New American Standard Bible
Who are you to judge the servant of another? To his own master he stands or falls; and he will stand, for the Lord is able to make him stand.
King James Bible
Who art thou that judgest another man's servant? to his own master he standeth or falleth. Yea, he shall be holden up: for God is able to make him stand.
Darby Bible Translation
Who art thou that judgest the servant of another? to his own master he stands or falls. And he shall be made to stand; for the Lord is able to make him stand.
World English Bible
Who are you who judge another's servant? To his own lord he stands or falls. Yes, he will be made to stand, for God has power to make him stand.
Young's Literal Translation
Thou -- who art thou that art judging another's domestic? to his own master he doth stand or fall; and he shall be made to stand, for God is able to make him stand.
Romans 14:4 Parallel
CommentaryBarnes' Notes on the Bible
Who art thou ... - That is, who gave you this right to sit in judgment on others; compare Luke 12:14. There is reference here particularly to the "Jew," who on account of his ancient privileges, and because he had the Law of God, would assume the prerogative of "judging" in the case, and insist on conformity to his own views; see Acts 15. The doctrine of this Epistle is uniformly, that the Jew had no such privilege, but that in regard to salvation he was on the same level with the Gentile.
That judgest ... - compare James 4:12. This is a principle of common sense and common propriety. It is not ours to sit in judgment on the servant of another man. He has the control over him; and if "he" chooses to forbid his doing anything, or to allow him to do anything, it pertains to "his" affairs not ours. To attempt to control him, is to intermeddle improperly, and to become a "busy-body in other men's matters;" 1 Peter 4:15. Thus, Christians are the servants of God; they are answerable to him; and "we" have no right to usurp "his" place, and to act as if we were "lords over his heritage;" 1 Peter 5:3.
To his own master - The servant is responsible to his master only. So it is with the Christian in regard to God.
He standeth or falleth - He shall be approved or condemned. If his conduct is such as pleases his master, he shall be approved; if not, he will be condemned.
Yea, he shall be holden up - This is spoken of the Christian only. In relation to the servant, he might stand or fall; he might be approved or condemned. The master had no power to keep him in a way of obedience, except by the hope of reward, or the fear of punishment. But it was not so in regard to the Christian. The Jew who was disposed to "condemn" the Gentile might say, that he admitted the general principle which the apostle had stated about the servant; that it was just what he was saying, that he might "fall," and be condemned. But no, says the apostle, this does not follow, in relation to the Christian He shall not fall. God has power to make him stand; to hold him; to keep him from error, and from condemnation, and "he shall be holden up." He shall not be suffered to fall into condemnation, for it is the "purpose" of God to keep him; compare Psalm 1:5. This is one of the incidental but striking evidences that the apostle believed that all Christians should be kept by the power of God through faith unto salvation.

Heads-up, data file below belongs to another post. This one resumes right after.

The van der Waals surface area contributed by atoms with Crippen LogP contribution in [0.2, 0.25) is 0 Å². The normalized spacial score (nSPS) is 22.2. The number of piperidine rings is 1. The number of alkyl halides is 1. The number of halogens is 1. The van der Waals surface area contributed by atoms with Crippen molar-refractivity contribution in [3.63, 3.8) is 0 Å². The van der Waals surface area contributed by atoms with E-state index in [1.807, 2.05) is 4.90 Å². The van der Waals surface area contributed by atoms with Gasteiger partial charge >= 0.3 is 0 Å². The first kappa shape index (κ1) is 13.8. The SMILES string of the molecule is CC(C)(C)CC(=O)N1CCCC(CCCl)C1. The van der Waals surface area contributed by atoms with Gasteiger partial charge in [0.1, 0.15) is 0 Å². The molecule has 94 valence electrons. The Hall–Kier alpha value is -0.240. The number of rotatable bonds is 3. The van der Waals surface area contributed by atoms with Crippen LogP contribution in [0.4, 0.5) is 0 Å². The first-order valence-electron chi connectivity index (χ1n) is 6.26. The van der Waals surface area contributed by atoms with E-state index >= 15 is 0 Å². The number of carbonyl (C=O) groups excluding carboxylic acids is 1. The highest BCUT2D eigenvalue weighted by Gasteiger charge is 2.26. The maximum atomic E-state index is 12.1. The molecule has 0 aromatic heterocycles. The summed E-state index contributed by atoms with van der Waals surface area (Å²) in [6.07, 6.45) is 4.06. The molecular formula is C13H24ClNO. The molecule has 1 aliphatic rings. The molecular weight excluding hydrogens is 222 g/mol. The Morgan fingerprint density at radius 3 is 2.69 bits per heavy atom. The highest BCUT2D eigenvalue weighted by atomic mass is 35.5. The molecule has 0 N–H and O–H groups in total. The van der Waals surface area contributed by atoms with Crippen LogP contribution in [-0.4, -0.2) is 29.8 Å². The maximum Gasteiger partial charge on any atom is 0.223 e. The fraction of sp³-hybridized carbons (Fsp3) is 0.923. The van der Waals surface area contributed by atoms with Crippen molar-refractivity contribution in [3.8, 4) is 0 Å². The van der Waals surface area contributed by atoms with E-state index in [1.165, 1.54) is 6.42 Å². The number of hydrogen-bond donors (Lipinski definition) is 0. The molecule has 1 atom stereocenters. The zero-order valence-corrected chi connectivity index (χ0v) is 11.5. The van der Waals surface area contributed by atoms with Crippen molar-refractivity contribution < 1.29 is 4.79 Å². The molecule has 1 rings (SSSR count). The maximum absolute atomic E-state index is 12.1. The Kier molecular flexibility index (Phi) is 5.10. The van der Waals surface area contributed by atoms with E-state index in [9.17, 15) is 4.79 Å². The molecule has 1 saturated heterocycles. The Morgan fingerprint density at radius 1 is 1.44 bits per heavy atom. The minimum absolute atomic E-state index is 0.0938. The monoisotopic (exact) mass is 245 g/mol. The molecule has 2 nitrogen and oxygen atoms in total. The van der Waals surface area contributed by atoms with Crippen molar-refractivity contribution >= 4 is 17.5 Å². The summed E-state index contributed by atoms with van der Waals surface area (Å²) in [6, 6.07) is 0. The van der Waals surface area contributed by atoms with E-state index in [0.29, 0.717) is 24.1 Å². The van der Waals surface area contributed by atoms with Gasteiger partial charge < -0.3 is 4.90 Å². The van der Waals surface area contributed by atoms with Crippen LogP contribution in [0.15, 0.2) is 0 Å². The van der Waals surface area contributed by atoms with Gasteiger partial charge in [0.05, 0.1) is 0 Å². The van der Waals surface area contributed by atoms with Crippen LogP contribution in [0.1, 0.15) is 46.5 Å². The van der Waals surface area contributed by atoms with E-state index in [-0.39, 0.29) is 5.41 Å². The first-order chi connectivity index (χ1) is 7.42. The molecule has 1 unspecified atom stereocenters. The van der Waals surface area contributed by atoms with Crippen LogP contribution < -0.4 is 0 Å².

Is able - See John 10:29. Though a master cannot exert such an influence over a servant as to "secure" his obedience, yet "God" has this power over his people, and will preserve them in a path of obedience.
LibraryDecember the Fifteenth what is My Tendency?
"Whether we live, we live unto...." --ROMANS xiv. 7-21. Unto what? In what direction are we living? Whither are we going? How do we complete the sentence? "We live unto money!" That is how many would be compelled to finish the record. Money is their goal, and their goal determines their tendency. "We live unto pleasure!" Such would be another popular company. "We live unto fame!" That would be the banner of another regiment. "We live unto ease!" Thus would men and women describe their …
John Henry Jowett—My Daily Meditation for the Circling Year
Joy in the Holy Ghost.
Peaceable Principles and True: Or, a Brief Answer to Mr. D'Anver's and Mr. Paul's Books against My Confession of Faith, and Differences in Judgment About Baptism no Bar to Communion.
Journey to Jerusalem. Ten Lepers. Concerning the Kingdom.
On the contrary, who are you, O man, who answers back to God? The thing molded will not say to the molder, "Why did you make me like this," will it?
Do not speak against one another, brethren. He who speaks against a brother or judges his brother, speaks against the law and judges the law; but if you judge the law, you are not a doer of the law but a judge of it.
There is only one Lawgiver and Judge, the One who is able to save and to destroy; but who are you who judge your neighbor?
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